Editor's note: This sponsored article was commissioned by Sandvik.
When you see an elite athlete with a prosthetic limb cross the finish line or witness a heartwarming video of an infant hearing for the first time thanks to a cochlear implant, it's easy to feel the miracle and forget the precision required to make such advanced medical devices.
For global engineering firm Sandvik, that precision is a way of life. The firm makes the machining tools and components — such as medical wire a mere tenth of a millimeter in diameter — that make the impossible possible.
Impossible like: A pro snowmobile racer who lost his leg in a racing accident and who now manufactures his own cutting-edge prosthetics using Sandvik technology in order to keep competing in the sport he loves.
Impossible like: A new father whose symptoms of early-onset Parkinson's disease are quelled by electrodes delicately entwined with his brain tissue.
Impossible like: A teenager with type 1 diabetes released from the constant needlesticks of glucose monitoring by a tiny sensor that remains on her arm 24/7.
Sandvik's medical tools and components are a crucial part of helping people with chronic conditions and disabilities live life to its fullest potential.(opens in new tab)
A multisport athlete
Pro snowmobiler "Monster" Mike Schultz was one of the top five snowcross racers in the world in 2008 when he got bucked off his snowmobile during a qualifying race in 2008. His knee hyperextended, destroying the tissue. A snowstorm delayed his arrival at the hospital, compounding the damage. Ultimately, Schultz's leg had to be amputated.
Schultz quickly got a prosthetic limb and was soon up and about, but the prosthetic wasn't suitable for his previous competitive lifestyle.
"I didn't want to race if I couldn't compete at the level I did before," he said. "I kind of wrote it off."
When he heard about the X Games Supercross Adaptive sports competition, though, he knew he'd found a place where he could pit himself against athletes of his own caliber. But he needed a prosthesis that would work for snowmobiling, and there was no such thing. So he invented his own.
Sandvik's precision-machining tools make this sort of manufacturing possible; a prosthesis like Schultz's needs to be both strong and supple, and materials that are both require specialized tools to shape. By applying Sandvik's tools and his own ingenuity, Schultz has not only created prosthesis that have helped him take home 10 gold medals in the X Games and a gold and a silver at the 2018 Winter Paralympics, he's started his own company, BioDapt, which markets an adjustable knee for moto sports and a prosthetic sports foot.
Wires that bind(opens in new tab)
As a global engineering firm that serves multiple industries, from mining to medical, Sandvik is a go-to source for the kind of delicate components that can interface with human tissue.
One example is Sandvik's EXERA fine medical wire, which is as fine as human hair and delicate enough to be used in neurological devices. One beneficiary of this technology is Andrew Johnson, a New Zealand father who at the age of 35 started to experience tiny tremors in one hand. The diagnosis? Early-onset Parkinson's disease. Parkinson's is a disorder of the central nervous system in which levels of the neurotransmitter dopamine drop precipitously, leading to difficulty with movement, balance and coordination.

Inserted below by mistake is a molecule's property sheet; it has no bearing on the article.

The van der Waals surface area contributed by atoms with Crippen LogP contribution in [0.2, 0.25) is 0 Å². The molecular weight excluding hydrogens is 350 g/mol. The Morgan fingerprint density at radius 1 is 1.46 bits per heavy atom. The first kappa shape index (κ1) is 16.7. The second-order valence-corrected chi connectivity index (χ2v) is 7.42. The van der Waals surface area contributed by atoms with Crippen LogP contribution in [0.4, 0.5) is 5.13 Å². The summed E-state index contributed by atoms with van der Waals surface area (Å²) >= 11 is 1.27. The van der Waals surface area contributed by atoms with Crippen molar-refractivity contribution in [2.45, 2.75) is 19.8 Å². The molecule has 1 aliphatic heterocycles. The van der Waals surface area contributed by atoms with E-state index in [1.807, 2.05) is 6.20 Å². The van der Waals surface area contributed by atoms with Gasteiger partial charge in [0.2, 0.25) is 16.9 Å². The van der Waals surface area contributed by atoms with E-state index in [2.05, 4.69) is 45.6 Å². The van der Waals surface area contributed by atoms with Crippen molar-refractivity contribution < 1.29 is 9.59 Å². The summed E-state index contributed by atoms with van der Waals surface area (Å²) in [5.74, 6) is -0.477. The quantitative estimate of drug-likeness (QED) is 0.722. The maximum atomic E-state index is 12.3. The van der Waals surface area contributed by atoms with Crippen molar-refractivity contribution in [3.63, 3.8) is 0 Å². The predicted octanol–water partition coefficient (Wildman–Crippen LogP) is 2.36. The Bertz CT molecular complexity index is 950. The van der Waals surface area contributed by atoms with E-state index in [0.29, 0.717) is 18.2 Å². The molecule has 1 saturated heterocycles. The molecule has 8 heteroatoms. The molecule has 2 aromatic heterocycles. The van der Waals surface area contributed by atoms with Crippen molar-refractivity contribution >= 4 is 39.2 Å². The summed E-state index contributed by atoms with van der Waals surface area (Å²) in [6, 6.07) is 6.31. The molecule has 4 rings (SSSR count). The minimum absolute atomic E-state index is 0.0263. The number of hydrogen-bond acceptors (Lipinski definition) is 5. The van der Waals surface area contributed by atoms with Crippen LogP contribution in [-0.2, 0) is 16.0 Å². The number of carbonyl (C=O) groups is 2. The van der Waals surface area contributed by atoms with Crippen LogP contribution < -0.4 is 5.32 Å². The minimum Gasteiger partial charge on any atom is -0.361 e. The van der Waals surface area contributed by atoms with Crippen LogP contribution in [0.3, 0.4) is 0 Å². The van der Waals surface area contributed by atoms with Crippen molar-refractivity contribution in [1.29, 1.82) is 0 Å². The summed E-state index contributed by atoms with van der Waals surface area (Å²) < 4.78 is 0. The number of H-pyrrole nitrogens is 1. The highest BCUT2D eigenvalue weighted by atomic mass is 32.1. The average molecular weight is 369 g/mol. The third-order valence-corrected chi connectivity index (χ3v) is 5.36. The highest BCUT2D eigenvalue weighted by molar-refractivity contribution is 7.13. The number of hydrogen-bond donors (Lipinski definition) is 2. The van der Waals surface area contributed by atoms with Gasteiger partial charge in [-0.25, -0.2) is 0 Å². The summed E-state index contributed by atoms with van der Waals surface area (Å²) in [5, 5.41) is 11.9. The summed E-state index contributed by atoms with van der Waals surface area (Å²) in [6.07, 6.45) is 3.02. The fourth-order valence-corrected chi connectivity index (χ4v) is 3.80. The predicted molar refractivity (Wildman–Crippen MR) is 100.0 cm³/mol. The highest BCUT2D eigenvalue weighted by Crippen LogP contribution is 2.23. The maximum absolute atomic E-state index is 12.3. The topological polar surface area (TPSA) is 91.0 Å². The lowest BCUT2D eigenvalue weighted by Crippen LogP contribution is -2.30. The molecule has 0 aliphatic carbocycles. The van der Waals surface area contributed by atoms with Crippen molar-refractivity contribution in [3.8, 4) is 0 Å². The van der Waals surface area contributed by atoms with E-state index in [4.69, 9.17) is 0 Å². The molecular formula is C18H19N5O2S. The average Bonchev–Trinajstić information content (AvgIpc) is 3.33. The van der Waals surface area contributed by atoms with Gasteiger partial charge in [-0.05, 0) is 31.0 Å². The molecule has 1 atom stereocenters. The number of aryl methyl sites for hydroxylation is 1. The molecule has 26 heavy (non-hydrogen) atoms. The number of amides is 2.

As Johnson's disease progressed, he struggled with periods of involuntary movement and with moments where he could not move at all. Two years after diagnosis, he was approved for deep brain stimulation, which involves implanting electrodes into the brain region that controls movement. A wisp-thin wire attached to these electrodes runs through the body to an implanted neurostimulator that regulates the brain activity disrupted by Parkinson's. The wire that makes this possible is Sandvik's EXERA fine medical wire, which is coated with specialized dielectric materials (or electrical insulators) so that they don't short-circuit one another or deliver signals to the incorrect location. For Johnson, the surgery has been life-changing, allowing him to participate in family life as a stay-at-home father.
A guardian of glucose(opens in new tab)
The same medical wire also enables people with diabetes to monitor their glucose levels without repetitive needle sticks — a particular boon for the youngest type 1 diabetes patients. Amanda Rosengren was diagnosed with the disease at age 4 and had to sit through multiple needle pricks each day so that her parents could monitor her blood sugar. In 2013, the Rosengren family learned of the possibility of getting a continuous glucose monitor (CGM) for Amanda. This device uses a minuscule sensor made, in part, with EXERA fine medical wire to detect the glucose found in the interstitial fluid between cells. The sensor sends an electrical signal to a transmitter and external monitor. The data automatically uploads into an app on Amanda's cellphone.
"Usually, these types of wire are more commonly found in consumer electronics," said Gary Davies, the head of the medical business unit at Sandvik Materials Technology. "The wires are not simply devices that enable other functions in medical devices to work. Here, the wire actually works as the sensor — it's the business end of the CGM device."
To highlight the achievements of the people helped by Sandvik's technologies and tools, the company has created a series of short films. Watch them to learn how innovation can make the impossible possible (opens in new tab).